These are stories Report on Business is following Tuesday, Dec. 13. Get the top business stories through the day on BlackBerry or iPhone by bookmarking our mobile-friendly webpage.
Gartman out of gold Dennis Gartman is out of gold, seeing "the beginnings of a real bear market, and the death of a bull."
In his Gartman Letter published today, Mr. Gartman warns that the incredible run-up in gold over more than a decade appears to be at an end. He noted that China has been buying gold aggressively over the past several weeks, which should have sent the price surging.
"Instead they plunged," the publisher of the letter wrote today. "One of the oldest rules of trading is simply this: A market that cannot or does not respond to bullish news is a bearish market not a bullish one."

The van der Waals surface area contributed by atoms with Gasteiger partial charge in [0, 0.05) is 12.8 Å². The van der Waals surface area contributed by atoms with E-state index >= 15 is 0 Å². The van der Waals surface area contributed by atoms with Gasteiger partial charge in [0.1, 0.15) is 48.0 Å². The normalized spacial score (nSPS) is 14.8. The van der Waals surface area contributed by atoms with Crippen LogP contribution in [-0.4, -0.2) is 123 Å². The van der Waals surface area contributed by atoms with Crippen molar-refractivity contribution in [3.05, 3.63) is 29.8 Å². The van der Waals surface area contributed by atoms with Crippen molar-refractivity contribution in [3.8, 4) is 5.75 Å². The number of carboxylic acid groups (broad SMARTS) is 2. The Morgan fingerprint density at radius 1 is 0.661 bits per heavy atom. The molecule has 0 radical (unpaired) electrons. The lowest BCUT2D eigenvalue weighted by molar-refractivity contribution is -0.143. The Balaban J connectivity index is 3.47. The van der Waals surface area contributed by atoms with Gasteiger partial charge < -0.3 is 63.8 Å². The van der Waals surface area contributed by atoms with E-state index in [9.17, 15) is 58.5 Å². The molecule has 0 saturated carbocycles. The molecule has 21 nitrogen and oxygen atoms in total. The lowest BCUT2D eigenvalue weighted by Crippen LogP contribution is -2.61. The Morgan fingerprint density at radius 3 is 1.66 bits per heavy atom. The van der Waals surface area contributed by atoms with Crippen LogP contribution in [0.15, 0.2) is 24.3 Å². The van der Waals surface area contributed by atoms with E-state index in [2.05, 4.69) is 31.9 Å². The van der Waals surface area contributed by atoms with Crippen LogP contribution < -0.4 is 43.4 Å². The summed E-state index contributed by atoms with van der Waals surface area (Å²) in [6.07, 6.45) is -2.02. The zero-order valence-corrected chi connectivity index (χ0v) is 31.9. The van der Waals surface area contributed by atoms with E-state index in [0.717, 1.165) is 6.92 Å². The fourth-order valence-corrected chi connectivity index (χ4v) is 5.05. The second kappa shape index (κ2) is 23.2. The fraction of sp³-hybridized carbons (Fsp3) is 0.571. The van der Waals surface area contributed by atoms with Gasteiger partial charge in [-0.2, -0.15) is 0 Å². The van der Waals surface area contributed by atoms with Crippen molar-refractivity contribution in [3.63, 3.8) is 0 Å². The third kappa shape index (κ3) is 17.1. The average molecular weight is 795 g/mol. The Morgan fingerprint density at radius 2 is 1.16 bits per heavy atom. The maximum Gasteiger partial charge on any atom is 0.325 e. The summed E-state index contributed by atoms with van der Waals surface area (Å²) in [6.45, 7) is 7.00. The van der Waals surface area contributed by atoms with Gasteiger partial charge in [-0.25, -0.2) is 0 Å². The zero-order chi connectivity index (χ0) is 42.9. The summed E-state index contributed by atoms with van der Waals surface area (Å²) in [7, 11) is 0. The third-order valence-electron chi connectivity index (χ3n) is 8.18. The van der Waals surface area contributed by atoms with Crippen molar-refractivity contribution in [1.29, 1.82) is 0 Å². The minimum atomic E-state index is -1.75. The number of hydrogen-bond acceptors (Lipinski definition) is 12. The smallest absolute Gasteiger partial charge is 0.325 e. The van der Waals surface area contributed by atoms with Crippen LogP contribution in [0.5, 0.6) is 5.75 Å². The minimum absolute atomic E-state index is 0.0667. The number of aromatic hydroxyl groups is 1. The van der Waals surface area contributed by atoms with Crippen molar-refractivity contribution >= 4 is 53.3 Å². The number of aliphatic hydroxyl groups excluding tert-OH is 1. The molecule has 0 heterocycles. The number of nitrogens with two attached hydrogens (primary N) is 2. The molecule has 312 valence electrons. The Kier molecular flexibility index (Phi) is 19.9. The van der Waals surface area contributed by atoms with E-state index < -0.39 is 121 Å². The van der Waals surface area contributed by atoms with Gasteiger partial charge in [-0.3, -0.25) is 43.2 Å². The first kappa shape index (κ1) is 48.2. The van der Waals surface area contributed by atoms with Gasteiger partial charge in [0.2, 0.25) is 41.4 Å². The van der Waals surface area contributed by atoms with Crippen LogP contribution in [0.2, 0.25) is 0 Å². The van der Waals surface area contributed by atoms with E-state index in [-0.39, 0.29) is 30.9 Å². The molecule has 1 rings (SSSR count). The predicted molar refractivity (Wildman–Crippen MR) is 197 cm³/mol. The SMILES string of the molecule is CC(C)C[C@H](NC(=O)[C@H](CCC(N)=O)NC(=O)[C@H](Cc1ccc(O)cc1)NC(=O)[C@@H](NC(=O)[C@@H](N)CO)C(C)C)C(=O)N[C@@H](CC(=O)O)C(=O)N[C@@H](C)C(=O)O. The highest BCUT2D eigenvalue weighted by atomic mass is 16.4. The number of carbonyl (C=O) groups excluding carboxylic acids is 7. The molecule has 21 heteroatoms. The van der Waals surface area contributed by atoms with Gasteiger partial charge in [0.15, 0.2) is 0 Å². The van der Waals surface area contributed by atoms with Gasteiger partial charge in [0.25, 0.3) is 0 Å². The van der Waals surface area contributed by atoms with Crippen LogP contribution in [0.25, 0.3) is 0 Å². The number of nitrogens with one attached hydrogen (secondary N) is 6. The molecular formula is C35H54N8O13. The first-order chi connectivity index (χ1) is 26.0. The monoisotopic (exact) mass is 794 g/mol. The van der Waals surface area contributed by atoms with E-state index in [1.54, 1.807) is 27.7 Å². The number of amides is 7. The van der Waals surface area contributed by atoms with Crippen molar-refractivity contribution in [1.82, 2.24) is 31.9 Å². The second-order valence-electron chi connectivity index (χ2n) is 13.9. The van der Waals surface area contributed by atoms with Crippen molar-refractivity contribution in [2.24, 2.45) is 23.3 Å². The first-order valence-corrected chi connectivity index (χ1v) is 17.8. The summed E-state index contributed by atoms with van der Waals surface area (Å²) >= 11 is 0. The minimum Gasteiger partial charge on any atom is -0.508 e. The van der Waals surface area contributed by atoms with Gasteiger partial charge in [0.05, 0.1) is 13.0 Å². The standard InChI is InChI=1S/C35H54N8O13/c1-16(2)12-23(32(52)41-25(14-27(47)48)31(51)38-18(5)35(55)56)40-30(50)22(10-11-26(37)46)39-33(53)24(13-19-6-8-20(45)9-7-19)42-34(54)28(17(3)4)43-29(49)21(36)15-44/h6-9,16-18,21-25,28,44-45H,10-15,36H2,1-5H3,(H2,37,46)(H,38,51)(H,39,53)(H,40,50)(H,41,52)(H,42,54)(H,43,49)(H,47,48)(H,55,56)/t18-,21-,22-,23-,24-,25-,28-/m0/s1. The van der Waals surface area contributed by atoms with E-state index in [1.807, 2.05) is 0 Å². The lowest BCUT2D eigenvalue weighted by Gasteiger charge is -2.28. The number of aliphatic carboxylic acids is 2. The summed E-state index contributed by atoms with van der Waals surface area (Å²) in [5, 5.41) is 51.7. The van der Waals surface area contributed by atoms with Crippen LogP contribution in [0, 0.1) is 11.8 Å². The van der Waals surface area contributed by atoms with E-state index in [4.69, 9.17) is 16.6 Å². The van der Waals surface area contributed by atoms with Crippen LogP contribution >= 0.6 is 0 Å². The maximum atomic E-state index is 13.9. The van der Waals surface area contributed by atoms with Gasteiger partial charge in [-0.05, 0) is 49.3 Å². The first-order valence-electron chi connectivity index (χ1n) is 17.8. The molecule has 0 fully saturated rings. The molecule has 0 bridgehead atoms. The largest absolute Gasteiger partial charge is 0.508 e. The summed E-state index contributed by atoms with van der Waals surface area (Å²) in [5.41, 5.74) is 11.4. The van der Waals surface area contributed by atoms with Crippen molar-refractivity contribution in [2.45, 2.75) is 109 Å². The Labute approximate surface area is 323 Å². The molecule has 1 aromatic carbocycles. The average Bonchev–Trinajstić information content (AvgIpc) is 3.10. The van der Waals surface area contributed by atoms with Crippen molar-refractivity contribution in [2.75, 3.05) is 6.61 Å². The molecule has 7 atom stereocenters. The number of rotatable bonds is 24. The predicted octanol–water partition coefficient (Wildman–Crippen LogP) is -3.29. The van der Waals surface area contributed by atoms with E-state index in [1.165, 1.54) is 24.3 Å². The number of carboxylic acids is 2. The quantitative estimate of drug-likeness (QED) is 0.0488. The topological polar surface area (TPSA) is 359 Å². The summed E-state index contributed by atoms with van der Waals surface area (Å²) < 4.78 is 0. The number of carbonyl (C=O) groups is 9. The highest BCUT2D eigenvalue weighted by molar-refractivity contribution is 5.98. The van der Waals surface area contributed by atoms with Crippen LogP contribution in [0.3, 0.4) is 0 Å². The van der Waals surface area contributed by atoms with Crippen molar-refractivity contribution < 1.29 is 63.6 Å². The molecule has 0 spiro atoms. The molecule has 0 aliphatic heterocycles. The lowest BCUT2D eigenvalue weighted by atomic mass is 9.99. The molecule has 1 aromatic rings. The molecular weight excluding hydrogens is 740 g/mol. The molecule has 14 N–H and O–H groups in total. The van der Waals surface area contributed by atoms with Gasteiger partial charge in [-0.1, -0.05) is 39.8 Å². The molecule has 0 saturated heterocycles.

Mr. Gartman, who, as Bloomberg News noted, correctly called the 2008 commodities slump, said that "we are out of gold" as of yesterday.
"Where then can gold go?," he said in his note as prices were little changed today after yesterday's tumble.
"Lower, we fear and perhaps decidedly so. So much damage has been done to the psychology of the market in the past week and so many late longs have been caught off guard that we think wholesale liquidation … and perhaps forced liquidation … shall be the outcome. We can imagine gold trading back toward €1075-1125/oz and/or toward US$1475-1525. It really won't take much to push it there. Panic liquidation would do so rather swiftly. We'll simply stand aside from the gold market then, preferring to be long of gold and not wishing really to be short of it. The sidelines seem the cozier of the two."
Not everyone feels that way, of course.